• Third, the privacy of the jury members should be protected. Judge Alsup noted that empaneled or prospective jurors are not “celebrities,” “public figures,” or “a fantasy team composed by consultants.” Because jurors are citizens willing to serve their country and bear the burden of deciding disputes, Judge Alsup emphasized that their privacy matters.

In his order, Judge Alsup referenced Formal Opinion No. 466 from the American Bar Association. This formal opinion held that it is ethical, under certain restrictions, for attorneys to conduct Internet searches on prospective jurors. The ABA determined that a “passive review” of a juror’s website or social media page (i.e., a review that does not make an “access request” and of which the juror is unaware) is not considered an ex parte communication with jurors. Judge Alsup noted, however, that just because these searches are not unethical does not mean that attorneys have an inalienable right to perform these searches.

According to Judge Alsup’s order, if the parties do not voluntarily agree to refrain from Internet and social media searches, they will have to abide by certain rules during the jury selection process. First, the attorneys will be required inform the jury pool upfront about the nature of their searches prior to jury selection. Also, once the attorneys have made this announcement, they will then have to allow the potential jurors a few minutes to adjust their social media privacy settings on their mobile devices.

In short, the judge’s order emphasized the court’s “reverential respect” for juries, asking the attorneys to refrain from performing Internet and social media searches for jurors’ personal information until the trial is over.

© 2016 Proskauer Rose LLP.

Busted [Bracket]: Facebook Posts From Employee’s Vacation Undermine FMLA Claims

Ah, the tell-tale signs of March are here.  The winter is starting to dissipate in the northern climes, we’ve set the clocks forward, and Syracuse is bound for another Final Four run.  Unfortunately, most teams won’t be so lucky and many coaches will soon find themselves on a beach.  And why not?  After a long, hard-fought season that fell just a bit short, might as well take a warm-weather vacation – go for a quick swim, maybe hit the amusement park, and take a few pictures of all the fun in the sun and post them to Facebook.  Sounds like a marvelous idea for many NCAA coaches, but not so much for employees out on FMLA leave.  The plaintiff in Jones v. Gulf Coast Health Care of Delaware, a recent case out of a Florida federal court, learned this the hard way.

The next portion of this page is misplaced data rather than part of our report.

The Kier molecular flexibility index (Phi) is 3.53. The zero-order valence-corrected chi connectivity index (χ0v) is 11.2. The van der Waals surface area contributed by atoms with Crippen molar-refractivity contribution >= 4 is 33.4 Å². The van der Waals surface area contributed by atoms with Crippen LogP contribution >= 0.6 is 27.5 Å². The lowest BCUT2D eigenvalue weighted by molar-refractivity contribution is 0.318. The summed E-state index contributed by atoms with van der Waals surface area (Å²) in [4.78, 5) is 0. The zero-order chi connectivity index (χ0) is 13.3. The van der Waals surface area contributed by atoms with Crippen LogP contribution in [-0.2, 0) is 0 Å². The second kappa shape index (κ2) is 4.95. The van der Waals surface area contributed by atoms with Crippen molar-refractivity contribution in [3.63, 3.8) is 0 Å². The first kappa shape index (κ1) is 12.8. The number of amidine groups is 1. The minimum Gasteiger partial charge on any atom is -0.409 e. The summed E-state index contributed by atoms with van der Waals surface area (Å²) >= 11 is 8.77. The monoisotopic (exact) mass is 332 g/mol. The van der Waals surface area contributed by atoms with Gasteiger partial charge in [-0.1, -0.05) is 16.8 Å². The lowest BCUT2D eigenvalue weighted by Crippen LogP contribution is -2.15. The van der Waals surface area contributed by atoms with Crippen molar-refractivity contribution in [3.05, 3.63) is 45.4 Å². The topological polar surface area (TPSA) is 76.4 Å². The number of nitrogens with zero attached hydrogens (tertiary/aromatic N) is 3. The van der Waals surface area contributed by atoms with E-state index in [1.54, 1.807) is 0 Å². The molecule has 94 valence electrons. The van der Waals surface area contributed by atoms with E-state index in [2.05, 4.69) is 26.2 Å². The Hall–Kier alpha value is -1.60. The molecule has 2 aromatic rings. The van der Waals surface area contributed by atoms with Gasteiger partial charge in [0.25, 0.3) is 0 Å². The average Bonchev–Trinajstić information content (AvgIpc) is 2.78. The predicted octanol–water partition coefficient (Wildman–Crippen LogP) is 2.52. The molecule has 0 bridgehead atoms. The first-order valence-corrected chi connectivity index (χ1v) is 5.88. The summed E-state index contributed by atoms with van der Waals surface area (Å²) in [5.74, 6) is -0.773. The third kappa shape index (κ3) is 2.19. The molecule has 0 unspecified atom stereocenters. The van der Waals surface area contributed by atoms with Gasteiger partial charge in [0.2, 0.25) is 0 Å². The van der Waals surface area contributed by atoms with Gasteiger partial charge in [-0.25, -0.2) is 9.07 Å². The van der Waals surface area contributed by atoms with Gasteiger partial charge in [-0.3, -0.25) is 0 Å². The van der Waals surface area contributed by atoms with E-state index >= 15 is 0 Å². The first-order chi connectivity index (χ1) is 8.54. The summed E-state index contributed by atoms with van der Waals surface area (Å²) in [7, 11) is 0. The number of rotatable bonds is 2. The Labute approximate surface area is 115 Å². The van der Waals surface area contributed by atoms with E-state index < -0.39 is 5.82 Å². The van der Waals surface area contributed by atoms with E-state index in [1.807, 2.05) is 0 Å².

Rodney Jones, an employee of Accentia Health, took 12 weeks of FMLA leave for shoulder surgery, but was unable to provide a “fitness for duty” certification because, his doctor said, he needed additional therapy on his shoulder.  Accentia permitted him to take an additional month of non-FMLA leave.  Towards the end of his FMLA leave and during his non-FMLA leave, Jones took trips to Busch Gardens in Florida and to St. Martin.  Jones posted several pictures of his excursions to Facebook – including, for example, pictures of him swimming in the ocean (this, of course, during the time in which he was supposed to be recovering from shoulder surgery).

Accentia discovered the photos Jones posted to Facebook and provided him with an opportunity to explain the pictures.  When he could not do so, Accentia terminated his employment.  Jones then sued Accentia, claiming it interfered with his exercise of FMLA rights and retaliated against him for taking leave under the FMLA.

Termination Not Illegal

The court sided with Accentia.  First, Jones’ interference claim failed because Accentia provided him with the required 12 week leave and did not unlawfully interfere with his right to return to work thereafter.  Accentia had a uniform policy and practice of requiring each employee to provide a “fitness for duty” certification before returning from FMLA leave.  When Jones failed to provide such certification at the end of his FMLA leave, he forfeited his right to return under the FMLA.

Second, Jones’ retaliation claim failed because he failed to show Accentia terminated his employment because he requested or took FMLA leave.  Rather, Accentia terminated his employment for his well-documented conduct during his FMLA leave and non-FMLA leave.


This case provides several important lessons for employers.

  1. It is important to provide employees with an opportunity to explain conduct that appears to be an abuse of their FMLA leave entitlement. Employers who defend FMLA retaliation cases based on their “honest belief” that employees were misusing FMLA are much more likely to succeed if they conduct a thorough investigation into the employee’s conduct and give the employee an opportunity to explain the conduct.